Los Angeles Mayor James Hahn and Councilmember Antonio Villaraigosa, candidate for mayor in the upcoming May 17 election, have consistently stressed improving education as a top priority, despite the fact that the Los Angeles mayor’s office has little authority over education in the Los Angeles Unified School District, the second-largest in the nation.
However, if re-elected, Hahn has said he would support a City Charter amendment to allow the mayor’s office to appoint Los Angeles Unified School Board members, permit the creation of five charter schools per year, establish more early intervention programs for young children, and provide incentive pay to teachers who work at low-performing schools.
Similarly, Villaraigosa has pledged that education would be a focus of his term, citing that he would use his position to bring attention to the problems the LAUSD faces, as well as work with school officials to get more funding, from Sacramento.
One of the top priorities among voters is education, said Martin Saiz, CSUN assistant political science professor.
“The mayor is trying to respond to the concerns of the population,” he said.
Giving the mayor more jurisdiction over education would make it easier to hold someone accountable, Saiz said, but he is unsure whether this would improve the LAUSD or not.
“The state of the LAUSD is not good,” Saiz said. “I wouldn’t want that responsibility. It’s a big responsibility for just one person. We would be adding a huge number of duties to the job title of mayor, and we would be making the problem worse. We may never be satisfied with the mayor.”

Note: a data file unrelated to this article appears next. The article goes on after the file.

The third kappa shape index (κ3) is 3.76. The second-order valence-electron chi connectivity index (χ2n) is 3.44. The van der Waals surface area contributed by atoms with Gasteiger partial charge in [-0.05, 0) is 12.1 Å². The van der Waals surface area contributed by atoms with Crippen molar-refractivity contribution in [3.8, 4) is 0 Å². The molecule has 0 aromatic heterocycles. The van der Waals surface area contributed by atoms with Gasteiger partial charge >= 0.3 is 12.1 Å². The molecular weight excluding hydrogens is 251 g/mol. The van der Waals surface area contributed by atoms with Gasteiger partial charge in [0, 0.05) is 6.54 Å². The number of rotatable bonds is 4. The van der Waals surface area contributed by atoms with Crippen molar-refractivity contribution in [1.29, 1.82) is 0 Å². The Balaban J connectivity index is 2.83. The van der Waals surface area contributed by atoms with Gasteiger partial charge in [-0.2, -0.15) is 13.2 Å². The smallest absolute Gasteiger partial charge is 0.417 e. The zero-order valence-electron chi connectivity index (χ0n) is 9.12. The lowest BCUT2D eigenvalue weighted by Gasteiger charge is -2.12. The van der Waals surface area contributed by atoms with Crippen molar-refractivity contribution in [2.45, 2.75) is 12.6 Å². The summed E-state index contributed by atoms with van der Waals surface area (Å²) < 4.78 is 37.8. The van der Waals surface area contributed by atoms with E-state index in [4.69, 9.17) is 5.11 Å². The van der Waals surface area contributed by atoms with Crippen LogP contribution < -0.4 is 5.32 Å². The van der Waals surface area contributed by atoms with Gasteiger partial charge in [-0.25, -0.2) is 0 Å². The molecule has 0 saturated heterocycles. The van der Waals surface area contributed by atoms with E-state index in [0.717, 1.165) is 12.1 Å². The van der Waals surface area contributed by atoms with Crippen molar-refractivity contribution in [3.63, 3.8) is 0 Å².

Citizens should be concerned that the proposal would mean a complete shift of responsibility from a group of elected school board members to just a single elected official, Saiz said. Presently, seven board members and one superintendent govern the LAUSD.
“I don’t want to see a shift from (Superintendent) Roy Romer to someone else,” Saiz said. “He and the board have done a remarkable job.”
Dan Chang, director for the Small Schools Alliance, said he thinks it is about time the mayor proposes a stronger educational stance.
“It’s a stronger accountability structure,” Chang said. “Board members rarely agree, and that makes for a more complicated system. Having the mayor (involved in LAUSD) means less ambiguity about what needs to get done (within the school district), and when. It’s a logically more clean structure for the district.”
Chang’s organization, the Small Schools Alliance, is trying to team up with the mayor, the LAUSD board and other elected officials to transform the school district into one of the best districts in the nation within 10 years, he said.
The Alliance believes that every leader in the Los Angeles area, including the mayor, should take responsibility for the success of Los Angeles’ public schools, Chang said.
“People should know who’s accountable,” Chang said. “People need to know what’s happening (within the school district).”